The stop sign has been replaced with a shrug, but only on my street.
Robins make nests from cigarette butts while my parents
play checkers in the attic, hoping one day the power will return
so they can finish their DVD’s and Chinese takeout. The holes I dug
in the backyard as a child have been filled with my grandmother’s
quilts—her needlework too colorful for life above ground.
I dig them up with cold purpling hands. They’re stiff and filled
with maggots. They’re black and brown. Perfect says my mother. I’ll put them
on the bed for winter. My father says king me, so I kiss his forehead
and leave town with dirt under my nails, a quilt rotting in my arms.
When they see me, the neighborhood kids will remember
the smell of burning plastic; paranoid speech and the grace of god.
They’ll follow me to the city of which we’ve been dreaming
for so long. I’ll try to explain why the mirrored finish of our dreams
has been sandblasted flat. Why did we leave our parents for this?
they ask me. I can’t say because of two cent hot dogs. I can’t show them
where the fire hydrants were stolen before I got here.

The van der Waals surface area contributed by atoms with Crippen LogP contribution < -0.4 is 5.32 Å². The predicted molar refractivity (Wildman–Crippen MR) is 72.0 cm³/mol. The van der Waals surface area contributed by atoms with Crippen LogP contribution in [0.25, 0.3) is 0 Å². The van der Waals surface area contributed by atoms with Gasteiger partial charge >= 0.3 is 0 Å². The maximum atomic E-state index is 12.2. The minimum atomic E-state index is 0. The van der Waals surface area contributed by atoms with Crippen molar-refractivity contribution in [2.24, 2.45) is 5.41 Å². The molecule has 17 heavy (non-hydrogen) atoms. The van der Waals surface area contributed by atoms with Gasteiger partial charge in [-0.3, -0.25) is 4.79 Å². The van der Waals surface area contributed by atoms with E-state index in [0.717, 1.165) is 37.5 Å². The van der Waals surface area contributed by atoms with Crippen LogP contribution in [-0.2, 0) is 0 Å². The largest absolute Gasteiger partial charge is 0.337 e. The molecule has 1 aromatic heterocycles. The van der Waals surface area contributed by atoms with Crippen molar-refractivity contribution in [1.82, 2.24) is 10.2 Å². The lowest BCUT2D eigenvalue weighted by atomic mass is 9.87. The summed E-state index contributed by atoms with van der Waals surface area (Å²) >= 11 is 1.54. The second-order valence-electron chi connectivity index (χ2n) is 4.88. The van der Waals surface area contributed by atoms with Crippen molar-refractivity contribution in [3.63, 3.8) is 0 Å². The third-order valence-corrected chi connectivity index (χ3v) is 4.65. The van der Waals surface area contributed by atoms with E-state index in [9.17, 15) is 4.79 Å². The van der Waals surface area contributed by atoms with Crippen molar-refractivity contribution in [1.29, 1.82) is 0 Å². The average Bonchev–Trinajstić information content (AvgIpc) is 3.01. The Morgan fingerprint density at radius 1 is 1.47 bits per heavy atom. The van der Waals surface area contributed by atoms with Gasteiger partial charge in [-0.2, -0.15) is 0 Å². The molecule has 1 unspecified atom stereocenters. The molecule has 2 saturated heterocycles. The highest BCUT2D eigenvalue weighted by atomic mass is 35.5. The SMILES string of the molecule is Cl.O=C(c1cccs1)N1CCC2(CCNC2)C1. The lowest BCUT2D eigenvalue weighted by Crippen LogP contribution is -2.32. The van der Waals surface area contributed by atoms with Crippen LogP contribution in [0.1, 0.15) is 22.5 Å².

But those kids will follow me under bridges, where bearded ladies
roast self-doubt over open flames. I know the women are afraid to go home,
their own children having eaten all the watermelons and swallowed every seed
but one. I take the neighborhood kids to see it. See, I tell them.
Look in this earth where something is growing. Remember the taste of your mother’s
They notice my ancient quilt, my full head of hair. But why is everything so small?
they ask me. And when our parents arrive, injured and bloated, they tell us
the power is back on. We can come home now. Should we believe them? the kids mutter
and hiss among themselves. Should we follow them back to the land of milk and light?
I’m lying in the grass between them, frantically searching my grandmother’s quilt
for an image they might take as their answer.